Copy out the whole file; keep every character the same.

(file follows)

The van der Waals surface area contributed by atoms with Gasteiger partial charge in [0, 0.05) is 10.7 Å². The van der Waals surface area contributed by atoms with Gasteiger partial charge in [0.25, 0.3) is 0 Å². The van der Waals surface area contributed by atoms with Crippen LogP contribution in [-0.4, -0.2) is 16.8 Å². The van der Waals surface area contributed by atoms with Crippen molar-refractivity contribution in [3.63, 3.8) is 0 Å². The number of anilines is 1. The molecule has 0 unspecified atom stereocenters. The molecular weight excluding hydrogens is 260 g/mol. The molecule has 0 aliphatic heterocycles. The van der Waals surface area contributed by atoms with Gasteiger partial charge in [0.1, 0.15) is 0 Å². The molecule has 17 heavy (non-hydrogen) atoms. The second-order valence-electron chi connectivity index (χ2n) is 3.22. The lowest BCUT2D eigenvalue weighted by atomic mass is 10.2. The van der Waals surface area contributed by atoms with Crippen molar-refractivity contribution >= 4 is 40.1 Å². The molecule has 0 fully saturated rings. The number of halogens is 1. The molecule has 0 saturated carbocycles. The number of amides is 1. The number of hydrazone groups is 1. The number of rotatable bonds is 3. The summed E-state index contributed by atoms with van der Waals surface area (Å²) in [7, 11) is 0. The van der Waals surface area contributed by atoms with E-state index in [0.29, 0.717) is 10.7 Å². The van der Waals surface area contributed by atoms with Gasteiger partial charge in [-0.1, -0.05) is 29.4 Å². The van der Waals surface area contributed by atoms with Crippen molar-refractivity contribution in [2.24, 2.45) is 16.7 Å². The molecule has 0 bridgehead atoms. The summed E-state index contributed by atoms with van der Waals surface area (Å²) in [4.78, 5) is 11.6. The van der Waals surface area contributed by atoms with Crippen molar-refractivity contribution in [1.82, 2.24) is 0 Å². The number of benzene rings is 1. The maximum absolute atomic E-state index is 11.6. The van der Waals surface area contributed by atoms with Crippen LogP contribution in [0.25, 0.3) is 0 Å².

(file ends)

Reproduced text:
The van der Waals surface area contributed by atoms with Gasteiger partial charge in [0, 0.05) is 10.7 Å². The van der Waals surface area contributed by atoms with Gasteiger partial charge in [0.25, 0.3) is 0 Å². The van der Waals surface area contributed by atoms with Crippen LogP contribution in [-0.4, -0.2) is 16.8 Å². The van der Waals surface area contributed by atoms with Crippen molar-refractivity contribution in [3.63, 3.8) is 0 Å². The number of anilines is 1. The molecule has 0 unspecified atom stereocenters. The molecular weight excluding hydrogens is 260 g/mol. The molecule has 0 aliphatic heterocycles. The van der Waals surface area contributed by atoms with Gasteiger partial charge in [0.1, 0.15) is 0 Å². The molecule has 17 heavy (non-hydrogen) atoms. The second-order valence-electron chi connectivity index (χ2n) is 3.22. The lowest BCUT2D eigenvalue weighted by atomic mass is 10.2. The van der Waals surface area contributed by atoms with Crippen molar-refractivity contribution >= 4 is 40.1 Å². The molecule has 0 fully saturated rings. The number of halogens is 1. The molecule has 0 saturated carbocycles. The number of amides is 1. The number of hydrazone groups is 1. The number of rotatable bonds is 3. The summed E-state index contributed by atoms with van der Waals surface area (Å²) in [7, 11) is 0. The van der Waals surface area contributed by atoms with E-state index in [0.29, 0.717) is 10.7 Å². The van der Waals surface area contributed by atoms with Gasteiger partial charge in [-0.1, -0.05) is 29.4 Å². The van der Waals surface area contributed by atoms with Crippen molar-refractivity contribution in [2.24, 2.45) is 16.7 Å². The molecule has 0 bridgehead atoms. The summed E-state index contributed by atoms with van der Waals surface area (Å²) in [4.78, 5) is 11.6. The van der Waals surface area contributed by atoms with Crippen molar-refractivity contribution in [1.82, 2.24) is 0 Å². The number of benzene rings is 1. The maximum absolute atomic E-state index is 11.6. The van der Waals surface area contributed by atoms with Crippen LogP contribution in [0.25, 0.3) is 0 Å².